Gates County Rodeo, May 12-13
Published 12:00 am Tuesday, May 9, 2006
GATES COUNTY – Get ready for the rodeo.
The ninth annual Gates County Championship Rodeo will be held on Friday, May 12 and Saturday, May 13.
The championship level event starts each night at 7:30 p.m. and features riders from across the country and Canada.
“This is a family event for any age,” Gates County Rodeo founder and organizer Aaron Brown emphasized. “The rodeo is alcohol free.”
Events include bareback bronc riding, saddle bronc riding, calf roping, steer wrestling, team roping, cowgirls’ barrel racing, breakaway roping and wild bull riding.
Brown expects at least 3,000 spectators for the event and has added extra bleachers and lights for this year’s event.
The rodeo also includes a wide variety of food, attractions for kids like mutton busting and a barn dance following the rodeo each night with D.J. Robert Earl Dilday on Friday and Mallory Buck and the Dual State Band on Saturday.
Tickets for the rodeo are $12 at the gate and $10 in advance for adults and $8 at the gate and $6 in advance for children ages 5 n 12. Children four and under get in free. Tickets can be purchased at Central Ford in Ahoskie and Lane Farm Supply in Gates.
The event is held on Page-Riddick Road, off Hwy. 13, one mile south of the Virginia/North Carolina state line.
“When I was a child my dad competed in calf roping at rodeos and I have always wanted to hold one since then,” Brown said.
“I really enjoy it (holding the rodeo)”.
Roping events require agility, timing, speed, strength and a highly trained horse. During the calf-roping event, a calf is released and the cowboy must rope it as quickly as possible.
Brown’s two children, Austin (14) and Alexa (11), also play important roles in the event. Austin competes in the team roping event and Alexa will carry the American Flag during the national anthem. This year for the first time, Brown and his son are going to compete together in the team roping.
Team roping involves one roper known as the “header” and one roper known as the “heeler”. The header ropes the steer’s horns, wraps the rope around the saddle horn and then turns the steer so the heeler can wrap the steer’s hind legs.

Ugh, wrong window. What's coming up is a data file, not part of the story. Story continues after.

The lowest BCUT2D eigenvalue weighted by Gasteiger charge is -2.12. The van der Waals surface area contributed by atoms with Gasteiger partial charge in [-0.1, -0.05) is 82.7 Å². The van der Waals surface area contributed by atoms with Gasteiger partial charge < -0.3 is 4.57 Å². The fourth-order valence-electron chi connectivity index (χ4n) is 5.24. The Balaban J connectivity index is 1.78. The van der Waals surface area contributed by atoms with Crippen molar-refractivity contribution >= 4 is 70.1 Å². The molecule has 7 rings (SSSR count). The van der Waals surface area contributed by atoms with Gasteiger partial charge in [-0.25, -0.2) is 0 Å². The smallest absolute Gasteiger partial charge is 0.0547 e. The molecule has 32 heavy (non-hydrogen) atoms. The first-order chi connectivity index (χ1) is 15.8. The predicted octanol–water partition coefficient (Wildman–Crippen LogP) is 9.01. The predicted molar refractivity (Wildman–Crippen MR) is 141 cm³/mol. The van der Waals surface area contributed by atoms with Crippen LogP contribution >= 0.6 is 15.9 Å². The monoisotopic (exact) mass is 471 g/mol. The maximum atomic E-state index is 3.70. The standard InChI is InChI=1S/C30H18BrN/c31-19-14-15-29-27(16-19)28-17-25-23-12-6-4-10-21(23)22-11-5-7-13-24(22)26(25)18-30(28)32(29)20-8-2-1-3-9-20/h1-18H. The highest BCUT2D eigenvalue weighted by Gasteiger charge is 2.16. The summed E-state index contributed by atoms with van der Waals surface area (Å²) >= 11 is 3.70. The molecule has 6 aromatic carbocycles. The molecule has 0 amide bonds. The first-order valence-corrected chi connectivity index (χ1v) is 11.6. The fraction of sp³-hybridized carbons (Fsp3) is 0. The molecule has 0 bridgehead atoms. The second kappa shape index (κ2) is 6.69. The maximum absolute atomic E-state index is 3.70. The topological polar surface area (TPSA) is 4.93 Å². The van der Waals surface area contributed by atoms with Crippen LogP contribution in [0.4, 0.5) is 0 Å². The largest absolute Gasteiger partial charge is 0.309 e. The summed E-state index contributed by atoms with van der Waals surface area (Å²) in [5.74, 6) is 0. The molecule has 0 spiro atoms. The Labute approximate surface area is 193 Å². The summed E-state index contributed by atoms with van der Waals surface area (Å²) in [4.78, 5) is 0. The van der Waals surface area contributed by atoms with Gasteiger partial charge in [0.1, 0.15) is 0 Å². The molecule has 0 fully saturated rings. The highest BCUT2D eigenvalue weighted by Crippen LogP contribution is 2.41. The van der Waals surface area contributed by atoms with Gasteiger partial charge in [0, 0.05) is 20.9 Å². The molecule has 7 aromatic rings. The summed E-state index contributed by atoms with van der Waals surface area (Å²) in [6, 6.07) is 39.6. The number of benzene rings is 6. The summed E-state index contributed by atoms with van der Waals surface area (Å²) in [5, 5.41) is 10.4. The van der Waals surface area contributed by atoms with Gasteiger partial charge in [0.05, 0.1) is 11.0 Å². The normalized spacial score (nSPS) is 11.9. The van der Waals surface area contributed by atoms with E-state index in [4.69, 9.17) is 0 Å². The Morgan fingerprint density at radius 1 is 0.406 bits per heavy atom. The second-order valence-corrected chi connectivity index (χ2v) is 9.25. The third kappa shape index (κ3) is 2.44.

Austin competes in rodeos throughout the region and is ranked number one on the East Coast in his division.
The Gates County Fire Department and Rescue Squad assist Brown with the rodeo and sell popcorn and peanuts to raise money during the event.
“They really enjoy it,” Brown said. “This once a year event allows them to work together.
“The Reynoldson Baptist Church will sell funnel cakes,” Brown added. “Nixon’s catering will provide the food.”
Brown started the rodeo nine years ago after his father passed away.
“Watching the children have a good time is my favorite thing about the rodeo,” Brown said. “My children look forward to it every year.
“It makes me feel good when they tell me there are classmates talking about the rodeo at school,” Brown said.
Brown spends months planning the event and his family from Pennsylvania comes to help put on the show. He hires clowns, brings in sound equipment, sets up bleachers, mows the surrounding fields and organizes everyone involved.
This year Brown is flying in one of the best rodeo announcers in the world, Andy Stewart, from Monroe, La.
“The stock contractor is out of Liberty, SC,” Brown added.
The stock contractor provides the broncs, barebacks and bulls for the events, including 2,000 pound bucking bulls.
The riders compete for thousands of dollars in prize money and fight for points in their season long competition.
During the calf roping events, the cowboy dismounts after making the catch, sprints to the calf and tosses it on its side, which is called flanking. With a small rope known as a pigging string, any three of the calf’s legs are tied securely. Time stops when the cowboy throws up his hands.
Events like saddle bronc riding grew out of ranch cowboys breaking wild horses to use as working cow horses. Modern saddle bronc riding is similar with only a few modifications, mainly in equipment. Bareback and bull riding relies more on strength, while saddle bronc riding relies more on timing, finesse and skill.
Steer wrestling is one of the most spectacular rodeo events and demands strength, courage and determination. The cowboy must jump from the back of a running horse onto the back of a steer that weighs up to 700 pounds and wrestle the steer to the ground.
“My goal is to build the rodeo bigger every year,” Brown concluded. “The community support is amazing.”